“Worcester has these incredible urban neighborhoods,” he said referring to College and Vernon Hills and his own “Quinsig” Village, a mix of close and modest single and multiple family homes. He talks in nuts and bolts terms, naming, as he has in other interviews, the need for more attention to sewer projects along US Route 20.
Donahue styles himself a “son of the district,” and “wants to be a part of its future.” He grew up and went to college here pointing out that his Alma Mater, Holy Cross, is at the end of his street. He seemingly faced less headwinds over his age since his nearest competitor in the primary was only 19. He defeated Republican Carol Claros, a 30 year-old single mother, by a 2-1 margin and is due to be sworn in a few weeks.
Heavy support from Worcester’s political players and unions played a hand in his victory, but even those outside the city were impressed with the vigor of his campaign. Donahue is “a machine,” Kate Donaghue, a longtime Massachusetts activist and Demcoratic National Committee member said. Having long encouraged younger people to be involved she said “Dan was one of the hardest working” whom she helped out.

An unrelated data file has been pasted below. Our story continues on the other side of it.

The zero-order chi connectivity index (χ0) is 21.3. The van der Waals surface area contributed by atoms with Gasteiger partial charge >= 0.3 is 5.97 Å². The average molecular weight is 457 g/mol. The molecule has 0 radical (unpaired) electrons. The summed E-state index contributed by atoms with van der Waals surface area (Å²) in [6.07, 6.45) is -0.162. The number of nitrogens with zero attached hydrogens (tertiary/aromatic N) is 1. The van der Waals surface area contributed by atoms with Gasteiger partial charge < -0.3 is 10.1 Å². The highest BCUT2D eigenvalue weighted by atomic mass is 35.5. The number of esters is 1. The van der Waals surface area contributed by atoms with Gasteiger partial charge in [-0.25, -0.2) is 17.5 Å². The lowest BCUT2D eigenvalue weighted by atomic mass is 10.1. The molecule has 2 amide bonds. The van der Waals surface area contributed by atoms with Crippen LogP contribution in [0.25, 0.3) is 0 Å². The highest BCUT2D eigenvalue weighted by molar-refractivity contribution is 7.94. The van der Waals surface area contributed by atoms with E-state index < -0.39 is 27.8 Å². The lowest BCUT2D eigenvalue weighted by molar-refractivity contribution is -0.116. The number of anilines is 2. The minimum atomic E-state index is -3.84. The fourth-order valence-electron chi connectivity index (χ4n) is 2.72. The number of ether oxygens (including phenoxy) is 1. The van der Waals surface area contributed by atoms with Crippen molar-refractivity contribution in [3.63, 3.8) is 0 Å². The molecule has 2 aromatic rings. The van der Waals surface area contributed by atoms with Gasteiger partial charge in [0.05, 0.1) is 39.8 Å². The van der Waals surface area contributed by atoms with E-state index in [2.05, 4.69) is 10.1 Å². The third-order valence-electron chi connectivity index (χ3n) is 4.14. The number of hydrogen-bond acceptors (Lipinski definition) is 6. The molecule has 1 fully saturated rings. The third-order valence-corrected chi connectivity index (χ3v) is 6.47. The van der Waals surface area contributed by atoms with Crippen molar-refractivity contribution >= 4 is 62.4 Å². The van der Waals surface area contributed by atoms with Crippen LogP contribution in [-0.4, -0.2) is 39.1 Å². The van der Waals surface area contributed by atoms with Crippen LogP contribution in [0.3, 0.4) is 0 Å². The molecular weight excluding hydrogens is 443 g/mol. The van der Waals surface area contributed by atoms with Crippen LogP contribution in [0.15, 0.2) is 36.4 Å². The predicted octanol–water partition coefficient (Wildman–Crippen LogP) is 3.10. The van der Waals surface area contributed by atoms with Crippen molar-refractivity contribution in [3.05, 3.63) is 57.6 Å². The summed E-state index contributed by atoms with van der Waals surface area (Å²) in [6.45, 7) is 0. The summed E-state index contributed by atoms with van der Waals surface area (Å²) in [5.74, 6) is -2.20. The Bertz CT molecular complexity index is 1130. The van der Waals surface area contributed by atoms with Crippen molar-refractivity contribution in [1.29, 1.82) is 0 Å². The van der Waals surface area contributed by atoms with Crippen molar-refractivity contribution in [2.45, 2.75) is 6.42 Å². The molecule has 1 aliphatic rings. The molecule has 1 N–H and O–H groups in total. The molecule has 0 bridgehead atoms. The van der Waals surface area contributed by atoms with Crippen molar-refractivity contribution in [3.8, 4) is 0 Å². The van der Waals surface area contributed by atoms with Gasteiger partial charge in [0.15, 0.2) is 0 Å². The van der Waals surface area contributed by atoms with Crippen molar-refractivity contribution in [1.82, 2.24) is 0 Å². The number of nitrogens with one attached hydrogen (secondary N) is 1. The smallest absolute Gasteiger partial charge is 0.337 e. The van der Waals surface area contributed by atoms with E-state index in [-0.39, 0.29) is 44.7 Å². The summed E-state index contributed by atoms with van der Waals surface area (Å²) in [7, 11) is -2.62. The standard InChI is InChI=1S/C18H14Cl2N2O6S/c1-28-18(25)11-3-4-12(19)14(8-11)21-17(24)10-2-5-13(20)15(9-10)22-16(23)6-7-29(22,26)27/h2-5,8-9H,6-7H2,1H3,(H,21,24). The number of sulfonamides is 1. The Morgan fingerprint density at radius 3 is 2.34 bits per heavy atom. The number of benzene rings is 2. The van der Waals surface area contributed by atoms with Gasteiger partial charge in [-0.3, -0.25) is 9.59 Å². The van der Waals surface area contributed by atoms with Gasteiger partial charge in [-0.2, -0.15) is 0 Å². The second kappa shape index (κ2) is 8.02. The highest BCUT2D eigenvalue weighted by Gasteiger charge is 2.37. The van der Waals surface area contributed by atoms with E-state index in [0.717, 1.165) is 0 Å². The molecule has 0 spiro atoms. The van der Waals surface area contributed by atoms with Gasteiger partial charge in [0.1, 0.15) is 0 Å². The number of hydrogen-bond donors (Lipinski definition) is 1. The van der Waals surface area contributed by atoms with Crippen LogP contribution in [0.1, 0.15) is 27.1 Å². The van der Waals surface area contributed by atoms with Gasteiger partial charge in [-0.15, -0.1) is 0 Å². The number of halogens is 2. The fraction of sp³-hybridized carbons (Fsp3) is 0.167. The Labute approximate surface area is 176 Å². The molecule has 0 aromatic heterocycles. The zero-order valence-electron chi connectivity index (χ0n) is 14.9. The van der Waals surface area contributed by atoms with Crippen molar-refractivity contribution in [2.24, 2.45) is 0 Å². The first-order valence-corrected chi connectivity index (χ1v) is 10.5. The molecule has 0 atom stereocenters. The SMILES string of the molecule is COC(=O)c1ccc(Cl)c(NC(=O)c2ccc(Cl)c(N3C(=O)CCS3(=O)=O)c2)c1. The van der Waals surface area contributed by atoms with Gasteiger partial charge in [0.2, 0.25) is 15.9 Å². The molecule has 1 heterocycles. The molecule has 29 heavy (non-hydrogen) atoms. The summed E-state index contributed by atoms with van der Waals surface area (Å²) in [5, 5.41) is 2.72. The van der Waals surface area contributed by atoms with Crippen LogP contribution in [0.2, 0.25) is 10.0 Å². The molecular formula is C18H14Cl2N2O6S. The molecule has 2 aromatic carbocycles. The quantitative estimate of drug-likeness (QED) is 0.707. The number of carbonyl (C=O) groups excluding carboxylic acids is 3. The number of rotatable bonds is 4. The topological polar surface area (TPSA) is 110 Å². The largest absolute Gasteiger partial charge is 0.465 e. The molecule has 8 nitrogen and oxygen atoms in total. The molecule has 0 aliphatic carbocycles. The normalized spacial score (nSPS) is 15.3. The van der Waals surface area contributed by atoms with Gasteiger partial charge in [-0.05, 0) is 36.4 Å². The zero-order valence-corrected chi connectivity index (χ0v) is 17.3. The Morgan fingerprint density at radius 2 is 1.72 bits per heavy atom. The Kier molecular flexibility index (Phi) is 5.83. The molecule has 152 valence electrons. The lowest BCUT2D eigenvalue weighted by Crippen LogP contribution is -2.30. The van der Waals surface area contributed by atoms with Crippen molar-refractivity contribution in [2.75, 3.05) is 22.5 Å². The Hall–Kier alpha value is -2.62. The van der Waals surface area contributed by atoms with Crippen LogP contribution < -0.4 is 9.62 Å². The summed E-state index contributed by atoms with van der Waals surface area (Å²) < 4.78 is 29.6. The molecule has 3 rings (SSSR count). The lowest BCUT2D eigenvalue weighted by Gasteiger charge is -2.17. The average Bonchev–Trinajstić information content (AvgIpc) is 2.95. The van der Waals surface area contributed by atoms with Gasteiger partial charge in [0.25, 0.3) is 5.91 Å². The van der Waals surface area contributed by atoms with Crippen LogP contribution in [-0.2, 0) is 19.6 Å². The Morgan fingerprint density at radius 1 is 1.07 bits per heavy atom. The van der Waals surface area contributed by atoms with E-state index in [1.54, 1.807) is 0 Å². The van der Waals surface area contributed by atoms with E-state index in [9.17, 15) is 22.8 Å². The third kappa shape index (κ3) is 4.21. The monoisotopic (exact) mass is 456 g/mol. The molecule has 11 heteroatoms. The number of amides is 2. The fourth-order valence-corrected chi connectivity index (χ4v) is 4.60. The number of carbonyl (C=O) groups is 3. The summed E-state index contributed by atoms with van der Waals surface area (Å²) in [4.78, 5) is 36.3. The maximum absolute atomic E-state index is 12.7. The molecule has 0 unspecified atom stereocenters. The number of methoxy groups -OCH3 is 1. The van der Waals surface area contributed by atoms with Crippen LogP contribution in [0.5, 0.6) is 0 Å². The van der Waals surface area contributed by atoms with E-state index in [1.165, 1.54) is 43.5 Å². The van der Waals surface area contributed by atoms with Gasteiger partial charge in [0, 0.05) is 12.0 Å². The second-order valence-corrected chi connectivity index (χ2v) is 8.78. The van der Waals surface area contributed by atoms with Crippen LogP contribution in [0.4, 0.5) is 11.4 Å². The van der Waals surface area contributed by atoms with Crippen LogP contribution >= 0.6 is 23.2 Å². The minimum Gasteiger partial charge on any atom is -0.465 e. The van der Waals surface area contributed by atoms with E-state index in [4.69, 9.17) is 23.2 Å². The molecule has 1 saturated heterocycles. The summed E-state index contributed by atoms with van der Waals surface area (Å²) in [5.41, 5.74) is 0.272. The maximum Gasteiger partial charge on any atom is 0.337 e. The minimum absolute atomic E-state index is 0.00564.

Donahue signaled that he wanted to bring his connections and experiences in the mayor’s office to bear on Beacon Hill and on behalf of constituents. Donahue declined to criticize his predecessors, but some critique is implied when he says it is “important to have someone who is going to be a bulldog” and plans to show that kind of leadership for the district. Donahue did not back off that commitment when asked if he could deliver and overcome his own lack of seniority and the potency of Beacon Hill’s interests.
For what it is worth, Nichols and Wu face a similar problem: the second banana status some have given the City Council in Boston relative to the mayor. Both said that with a new mayor incoming, the dynamics will change. Wu suggested the transition will allow the dynamic between the branches to be reevaluated. Nichols said, since much of the council is not retiring, the body could prove stronger than it has in years.